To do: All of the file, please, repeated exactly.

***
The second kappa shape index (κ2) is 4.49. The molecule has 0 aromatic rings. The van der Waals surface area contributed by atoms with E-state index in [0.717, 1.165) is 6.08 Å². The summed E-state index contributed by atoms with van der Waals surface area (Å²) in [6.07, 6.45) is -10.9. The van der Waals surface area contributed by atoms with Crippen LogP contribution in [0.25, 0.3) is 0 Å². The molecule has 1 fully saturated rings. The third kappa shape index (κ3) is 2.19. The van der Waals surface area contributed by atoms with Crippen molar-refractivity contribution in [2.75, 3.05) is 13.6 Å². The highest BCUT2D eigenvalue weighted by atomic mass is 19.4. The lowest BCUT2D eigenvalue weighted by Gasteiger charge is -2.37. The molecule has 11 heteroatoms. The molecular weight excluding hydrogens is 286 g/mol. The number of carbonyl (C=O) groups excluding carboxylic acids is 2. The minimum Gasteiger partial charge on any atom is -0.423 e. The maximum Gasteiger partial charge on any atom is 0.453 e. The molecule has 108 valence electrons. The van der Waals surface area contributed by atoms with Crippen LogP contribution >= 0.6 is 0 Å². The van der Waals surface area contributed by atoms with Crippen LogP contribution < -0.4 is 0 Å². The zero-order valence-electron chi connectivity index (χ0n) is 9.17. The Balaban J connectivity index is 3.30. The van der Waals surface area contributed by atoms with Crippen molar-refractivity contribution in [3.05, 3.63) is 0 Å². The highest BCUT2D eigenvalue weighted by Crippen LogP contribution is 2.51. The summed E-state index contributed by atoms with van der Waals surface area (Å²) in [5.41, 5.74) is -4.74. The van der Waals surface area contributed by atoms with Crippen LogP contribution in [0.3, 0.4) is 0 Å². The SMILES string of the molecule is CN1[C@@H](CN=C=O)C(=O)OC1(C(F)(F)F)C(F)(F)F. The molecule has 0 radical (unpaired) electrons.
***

The second kappa shape index (κ2) is 4.49. The molecule has 0 aromatic rings. The van der Waals surface area contributed by atoms with E-state index in [0.717, 1.165) is 6.08 Å². The summed E-state index contributed by atoms with van der Waals surface area (Å²) in [6.07, 6.45) is -10.9. The van der Waals surface area contributed by atoms with Crippen LogP contribution in [0.25, 0.3) is 0 Å². The molecule has 1 fully saturated rings. The third kappa shape index (κ3) is 2.19. The van der Waals surface area contributed by atoms with Crippen molar-refractivity contribution in [2.75, 3.05) is 13.6 Å². The highest BCUT2D eigenvalue weighted by atomic mass is 19.4. The lowest BCUT2D eigenvalue weighted by Gasteiger charge is -2.37. The molecule has 11 heteroatoms. The molecular weight excluding hydrogens is 286 g/mol. The number of carbonyl (C=O) groups excluding carboxylic acids is 2. The minimum Gasteiger partial charge on any atom is -0.423 e. The maximum Gasteiger partial charge on any atom is 0.453 e. The molecule has 108 valence electrons. The van der Waals surface area contributed by atoms with Crippen LogP contribution >= 0.6 is 0 Å². The van der Waals surface area contributed by atoms with Crippen LogP contribution < -0.4 is 0 Å². The zero-order valence-electron chi connectivity index (χ0n) is 9.17. The Balaban J connectivity index is 3.30. The van der Waals surface area contributed by atoms with Crippen molar-refractivity contribution in [3.05, 3.63) is 0 Å². The highest BCUT2D eigenvalue weighted by Crippen LogP contribution is 2.51. The summed E-state index contributed by atoms with van der Waals surface area (Å²) in [5.41, 5.74) is -4.74. The van der Waals surface area contributed by atoms with Crippen LogP contribution in [0.3, 0.4) is 0 Å². The SMILES string of the molecule is CN1[C@@H](CN=C=O)C(=O)OC1(C(F)(F)F)C(F)(F)F. The molecule has 0 radical (unpaired) electrons.